This bothers me for a number of reasons (you can watch video of the event here). And no, it's not because I'm a Hillary-hating fundie who froths at the mouth everytime I hear or see her. And no, I'm not against a church hosting such a conference. Indeed, I applaud Warren's efforts on this issue.
Here are the questions bothering me:
(1) I'm sure Pastor Warren has a heart of gold so I've got no questions whatsoever about his motives. But is Warren savvy enough not to be used as a political pawn? While I may not question Warren's motives, I extend no such courtesy to Clinton and for good reason. Is Hillary really interested in partnering with evangelical churches across America to address our social ills? If so, this would be evident in her actions prior to this conference. If such action is almost entirely absent from her past public record, is it more reasonable to think that an appearance at Warren's conference is nothing more than an attempt to woo evangelical voters? Now, I'm not opposed in principle to candidates making an appeal to constituents. I just think we need to wisely assess such appeals. And of course I'm not opposed to Christians being active, aggresively active, in the public square. Christians belong in politics. But such involvement also requires prudence so that one's efforts aren't merely used by politicians or a political party.
(2) Has the congregation at Saddleback been equipped to think biblically about the role of government? Do they understand the Church's role corporately, if there is one, and the role of each individual believer in politics? If not, aren't there serious liabilities for a pastor and his flock, to bring in a major presidential candidate to such a conference, especially given the timing? Church members who spoke to the media after Clinton's appearance seem to indicate so. One church member who, according to this article, is "a Republican considering voting for Clinton," said this: “She understands the magnitude of the problem and what it will take to address it. I was very impressed by her.” Another member was so impressed she had this to say of Clinton: "She is my new hero." Should Hillary be elevated to hero status merely because of her stance on this single issue of AIDS? Does the AIDS issue carry such magnitude that is trumps all other issues? Unfortunately, such comments seem to reveal an inability to take into accout all of the views an individual holds on various issues.
(3) Is AIDS a weighty enough issue that the church should focus on it to the exclusion of other important issues, such as abortion? And no, no, no -- I'm not saying that's what Warren or Saddleback do. What I'm pointing out is the recent trend amongst Evangelicals in general to focus on social issues like poverty and AIDS, while turning their backs on issues like abortion or same-sex marriage. Indeed, in some Evangelical circles they've moved beyond such divisive issues altogether. Now, I hope Saddleback has an active and thriving abortion ministry but I just don't know. I would love to see Warren put just as much effort into a national conference on abortion as well. With his public profile and influence, he could have a tremendous impact. And abortion seems to be the weightier issue by far. Consider the amount of lives lost to AIDS and to abortion. According to the Center for Disease Control about 17,000 AIDS-related deaths in the United States in 2005. Certainly 17,000 dead is very tragic. And I know Warren's plans extend beyond the U.S. to Africa. But take the U.S. abortion numbers and compare: by conservative estimates you've got more than one million abortions each year in the U.S. And you have almost 50 million abortions since 1973.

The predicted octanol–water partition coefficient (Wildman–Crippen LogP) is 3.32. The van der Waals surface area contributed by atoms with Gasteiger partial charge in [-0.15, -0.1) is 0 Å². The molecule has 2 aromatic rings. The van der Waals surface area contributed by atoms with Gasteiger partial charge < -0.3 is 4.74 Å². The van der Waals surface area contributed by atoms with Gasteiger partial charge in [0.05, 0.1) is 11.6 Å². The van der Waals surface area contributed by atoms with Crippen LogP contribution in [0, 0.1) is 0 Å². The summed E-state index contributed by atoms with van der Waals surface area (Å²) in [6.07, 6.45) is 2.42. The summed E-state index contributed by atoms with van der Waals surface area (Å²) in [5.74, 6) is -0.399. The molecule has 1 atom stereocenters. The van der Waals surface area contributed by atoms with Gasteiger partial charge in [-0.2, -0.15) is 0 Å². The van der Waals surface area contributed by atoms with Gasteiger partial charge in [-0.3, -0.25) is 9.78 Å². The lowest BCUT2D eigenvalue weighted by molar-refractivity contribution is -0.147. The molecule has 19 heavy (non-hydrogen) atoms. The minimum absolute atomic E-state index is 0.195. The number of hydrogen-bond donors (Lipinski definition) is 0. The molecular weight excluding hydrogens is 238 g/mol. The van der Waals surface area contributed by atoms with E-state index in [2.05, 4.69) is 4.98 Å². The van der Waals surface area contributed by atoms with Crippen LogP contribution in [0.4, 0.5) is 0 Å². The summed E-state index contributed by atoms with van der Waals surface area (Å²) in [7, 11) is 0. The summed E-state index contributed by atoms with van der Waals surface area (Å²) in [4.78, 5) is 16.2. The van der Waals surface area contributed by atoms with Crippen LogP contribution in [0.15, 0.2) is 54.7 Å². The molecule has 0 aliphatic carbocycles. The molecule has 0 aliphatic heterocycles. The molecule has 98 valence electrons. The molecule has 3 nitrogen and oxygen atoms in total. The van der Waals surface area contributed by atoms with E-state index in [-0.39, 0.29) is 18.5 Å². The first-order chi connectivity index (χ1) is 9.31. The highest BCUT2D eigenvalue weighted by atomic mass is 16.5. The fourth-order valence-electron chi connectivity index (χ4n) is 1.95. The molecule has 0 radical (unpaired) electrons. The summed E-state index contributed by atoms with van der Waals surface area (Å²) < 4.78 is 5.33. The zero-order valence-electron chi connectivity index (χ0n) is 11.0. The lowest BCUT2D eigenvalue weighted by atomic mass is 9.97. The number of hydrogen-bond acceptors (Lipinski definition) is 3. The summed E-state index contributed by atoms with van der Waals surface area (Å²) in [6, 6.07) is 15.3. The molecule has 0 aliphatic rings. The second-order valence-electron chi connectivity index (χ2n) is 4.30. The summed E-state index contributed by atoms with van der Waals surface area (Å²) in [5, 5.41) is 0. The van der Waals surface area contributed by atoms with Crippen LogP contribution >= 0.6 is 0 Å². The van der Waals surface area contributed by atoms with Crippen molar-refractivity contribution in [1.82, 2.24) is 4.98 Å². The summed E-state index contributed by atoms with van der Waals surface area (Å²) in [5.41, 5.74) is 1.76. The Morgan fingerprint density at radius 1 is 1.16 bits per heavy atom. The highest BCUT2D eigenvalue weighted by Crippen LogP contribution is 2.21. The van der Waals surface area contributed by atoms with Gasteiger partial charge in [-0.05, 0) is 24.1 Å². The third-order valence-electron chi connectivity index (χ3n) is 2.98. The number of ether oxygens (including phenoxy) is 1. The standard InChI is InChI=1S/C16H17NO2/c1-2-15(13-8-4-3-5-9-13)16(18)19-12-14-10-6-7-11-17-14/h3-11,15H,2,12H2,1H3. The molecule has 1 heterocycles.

17,000 lives lost versus more than 1 million lives lost annually. You tell me which issue seems to be more weighty.
To be fair to Pastor Warren, he talks about the issue a bit more HERE and offers a quick response to his critics, albeit a very inadequate response. And again, I think that Warren's effort to address AIDS is noble. Indeed, I'm saddened to see things like this from the article: "According to a 2005 poll by the Christian research group Barna only 17 percent of evangelical Christians surveyed said they would be willing to help AIDS orphans." I want to see Christians out front on a host of social issues, including AIDS. However, I'm afraid there's a subtle movement away from some of the most important social issues the church needs to be addressing and an embrace of more popular and less divisive issues. I truly hope this kind of conference is not a part of that movement.